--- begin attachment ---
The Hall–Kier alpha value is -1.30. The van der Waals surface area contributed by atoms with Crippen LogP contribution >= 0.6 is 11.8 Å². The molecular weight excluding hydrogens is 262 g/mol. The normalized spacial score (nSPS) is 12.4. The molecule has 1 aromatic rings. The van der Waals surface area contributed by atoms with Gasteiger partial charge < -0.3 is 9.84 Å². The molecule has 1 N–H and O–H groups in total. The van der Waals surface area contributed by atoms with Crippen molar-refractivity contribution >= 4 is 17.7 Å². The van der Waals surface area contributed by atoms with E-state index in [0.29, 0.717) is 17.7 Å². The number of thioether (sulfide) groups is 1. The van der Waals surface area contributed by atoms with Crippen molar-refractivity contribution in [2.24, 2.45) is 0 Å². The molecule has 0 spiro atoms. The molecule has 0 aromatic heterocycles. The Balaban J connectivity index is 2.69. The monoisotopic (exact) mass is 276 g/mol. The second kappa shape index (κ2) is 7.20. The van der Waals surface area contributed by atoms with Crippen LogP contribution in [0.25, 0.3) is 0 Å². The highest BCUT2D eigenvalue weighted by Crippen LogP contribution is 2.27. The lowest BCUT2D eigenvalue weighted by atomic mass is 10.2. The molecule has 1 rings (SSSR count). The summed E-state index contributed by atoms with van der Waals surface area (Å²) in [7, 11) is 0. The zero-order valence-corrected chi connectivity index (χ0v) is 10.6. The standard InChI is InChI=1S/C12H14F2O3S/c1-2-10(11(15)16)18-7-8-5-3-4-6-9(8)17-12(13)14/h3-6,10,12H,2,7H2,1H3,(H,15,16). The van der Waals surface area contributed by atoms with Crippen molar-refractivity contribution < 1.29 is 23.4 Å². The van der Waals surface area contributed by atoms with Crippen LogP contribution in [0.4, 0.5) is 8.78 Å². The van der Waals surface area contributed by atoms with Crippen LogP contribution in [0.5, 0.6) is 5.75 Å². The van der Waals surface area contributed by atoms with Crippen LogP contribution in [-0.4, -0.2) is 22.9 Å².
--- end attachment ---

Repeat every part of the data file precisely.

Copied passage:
The Hall–Kier alpha value is -1.30. The van der Waals surface area contributed by atoms with Crippen LogP contribution >= 0.6 is 11.8 Å². The molecular weight excluding hydrogens is 262 g/mol. The normalized spacial score (nSPS) is 12.4. The molecule has 1 aromatic rings. The van der Waals surface area contributed by atoms with Gasteiger partial charge < -0.3 is 9.84 Å². The molecule has 1 N–H and O–H groups in total. The van der Waals surface area contributed by atoms with Crippen molar-refractivity contribution >= 4 is 17.7 Å². The van der Waals surface area contributed by atoms with E-state index in [0.29, 0.717) is 17.7 Å². The number of thioether (sulfide) groups is 1. The van der Waals surface area contributed by atoms with Crippen molar-refractivity contribution in [2.24, 2.45) is 0 Å². The molecule has 0 spiro atoms. The molecule has 0 aromatic heterocycles. The Balaban J connectivity index is 2.69. The monoisotopic (exact) mass is 276 g/mol. The second kappa shape index (κ2) is 7.20. The van der Waals surface area contributed by atoms with Crippen LogP contribution in [0.25, 0.3) is 0 Å². The highest BCUT2D eigenvalue weighted by Crippen LogP contribution is 2.27. The lowest BCUT2D eigenvalue weighted by atomic mass is 10.2. The molecule has 1 rings (SSSR count). The summed E-state index contributed by atoms with van der Waals surface area (Å²) in [7, 11) is 0. The zero-order valence-corrected chi connectivity index (χ0v) is 10.6. The standard InChI is InChI=1S/C12H14F2O3S/c1-2-10(11(15)16)18-7-8-5-3-4-6-9(8)17-12(13)14/h3-6,10,12H,2,7H2,1H3,(H,15,16). The van der Waals surface area contributed by atoms with Crippen molar-refractivity contribution < 1.29 is 23.4 Å². The van der Waals surface area contributed by atoms with Crippen LogP contribution in [0.4, 0.5) is 8.78 Å². The van der Waals surface area contributed by atoms with Crippen LogP contribution in [0.5, 0.6) is 5.75 Å². The van der Waals surface area contributed by atoms with Crippen LogP contribution in [-0.4, -0.2) is 22.9 Å².